We are now nearly five months into the first performance period for MACRA, yet many provider organizations are still confused about the law’s reporting requirements, payment systems, and financial requirements.
While understanding the “who, what, how” of MACRA is critical to future reimbursement, provider organizations should also take a longer-term, strategic view of their MACRA preparations, says Bruce Hamory, MD, Oliver Wyman’s chief medical officer.
That’s because MACRA, which changes how Medicare rewards clinicians for value, will require a massive change in clinicians’ practice habits, as well as organizations’ compensation models and infrastructure. The decisions providers make now regarding people, processes, and organization will support their MACRA transition, but also are foundational to their long-term success.
Here, he shares five workforce and infrastructure considerations.
1. A new approach to physician compensation is required
In the new MACRA and value-focused climate, more physicians are expected to seek employment or closer alignment with a hospital or larger physician group. To absorb these new clinicians in the most beneficial way, provider organizations should structure compensation plans to support both MACRA metrics and the organization’s value-based payment goals.
For example, one of the improvement metrics under MIPS is that clinicians demonstrate improved access and availability. Meanwhile, hospitals in value-based payment contracts are working to avoid readmission penalties. One of the best ways to avoid readmission is to ensure a patient sees a primary care physician within a week of discharge. Thus, extended office hours and increased physician availability could meet the MIPS metric and the larger system objective.
When structuring physician compensation plans, provider organizations should look for connections between MACRA metrics and the hospital’s value-based goals, and then incentivize accordingly.
2. Clinician skillsets are in evolution
MACRA, by encouraging physicians to engage in risk-based contracting for their patient panels, will further accelerate the adoption of population management. As population health gains hold, hospitals will experience reductions in certain types of admissions and ED visits. And that will require hospitals to alter the nature of their inpatient units.
Hospitals will need to consider closing beds, or reconfiguring hospital beds to provide a varying level of service all at the same location. For example, some hospitals may deliver standard-floor care, observation, and ICU-level care all in the same room. This will require different skillsets for hospital-based providers, and hospitals will need to plan and budget for workforce retraining.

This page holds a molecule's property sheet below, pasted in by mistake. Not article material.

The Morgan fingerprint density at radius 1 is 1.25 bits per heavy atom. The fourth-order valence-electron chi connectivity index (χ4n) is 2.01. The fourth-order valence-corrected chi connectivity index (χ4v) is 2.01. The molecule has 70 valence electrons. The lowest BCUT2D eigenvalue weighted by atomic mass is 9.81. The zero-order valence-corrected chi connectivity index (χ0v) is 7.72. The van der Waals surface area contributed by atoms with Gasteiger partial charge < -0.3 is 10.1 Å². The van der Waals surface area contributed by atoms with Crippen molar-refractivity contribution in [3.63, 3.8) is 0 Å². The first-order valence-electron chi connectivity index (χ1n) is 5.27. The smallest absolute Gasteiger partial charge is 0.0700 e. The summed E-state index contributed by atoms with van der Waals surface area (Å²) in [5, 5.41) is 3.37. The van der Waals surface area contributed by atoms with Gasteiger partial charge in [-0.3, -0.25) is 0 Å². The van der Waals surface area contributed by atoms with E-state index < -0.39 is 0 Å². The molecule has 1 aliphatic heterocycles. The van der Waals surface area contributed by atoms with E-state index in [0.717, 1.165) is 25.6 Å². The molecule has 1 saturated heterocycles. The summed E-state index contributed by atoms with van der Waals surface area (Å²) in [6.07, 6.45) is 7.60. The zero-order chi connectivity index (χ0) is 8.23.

What’s more, many hospitals fall short in their IT, data analysis, and outpatient/home care capabilities. Hospitals need to proactively address these workforce issues by analyzing their capabilities in the areas of home care, care management, social care, IT, and data analysis.
3. The workforce is aging
A large number of physicians are at or above retirement age, and the MACRA-related reporting requirements and burdens will encourage many of these clinicians to retire. (A physician census in 2010 showed that 22.4 percent of physicians were over 60 years of age at that time.)
With some parts of the country already experiencing significant provider shortages, the shift to population health management will likely lead to major stresses in recruiting and retaining people with the skills needed to deliver care in the new paradigm.
4. “Focused factories” are on the rise
With MACRA pushing providers to deliver good outcomes at low costs, some lower-volume facilities—which may have excellent outcomes but not the volume to support the capital requirements of a specialized team and equipment—will suffer. Thus, we expect an increase in the numbers and types of “focused factories” for elective procedures. Higher-level services will become more regionalized, as less efficient and lower-quality providers exit these services. The increasing expense of recruiting and maintaining the skilled teams and larger capital requirements for these procedures will accelerate this latter trend.
Hospitals will need to take a hard look at their service lines and consider the reality of exiting certain lines of business over the next few years.
5. Provider-led health plans are no silver bullet
Under MACRA’s Advanced APM track, 75 percent of a provider’s patients will ultimately need to be in risk-bearing contracts. To maximize the potential of this risk environment, a number of providers are considering launching their own health plans. A provider-led health plan provides the infrastructure for risk-bearing deals; however, most provider-sponsored health plans will be too small to withstand certain market factors—namely the rapid rise in drug costs for rare chronic and inherited disease. Only very large plans will have the membership to support these expenses while maintaining somewhat affordable premiums,
Before launching a provider-led health plan in response MACRA opportunities, provider organizations should carefully evaluate the risks of becoming an insurer in light of current regulations for establishing premiums and the onslaught of new and very expensive drugs for orphan diseases that may require chronic administration.
Moving ahead, efficiently and judiciously
With the MACRA clock already running, most provider organizations are focused on getting organized and operational. While time is certainly of the essence, providers should strive to incorporate long-range thinking and planning into their MACRA preparation so that their efforts are foundational to their future success.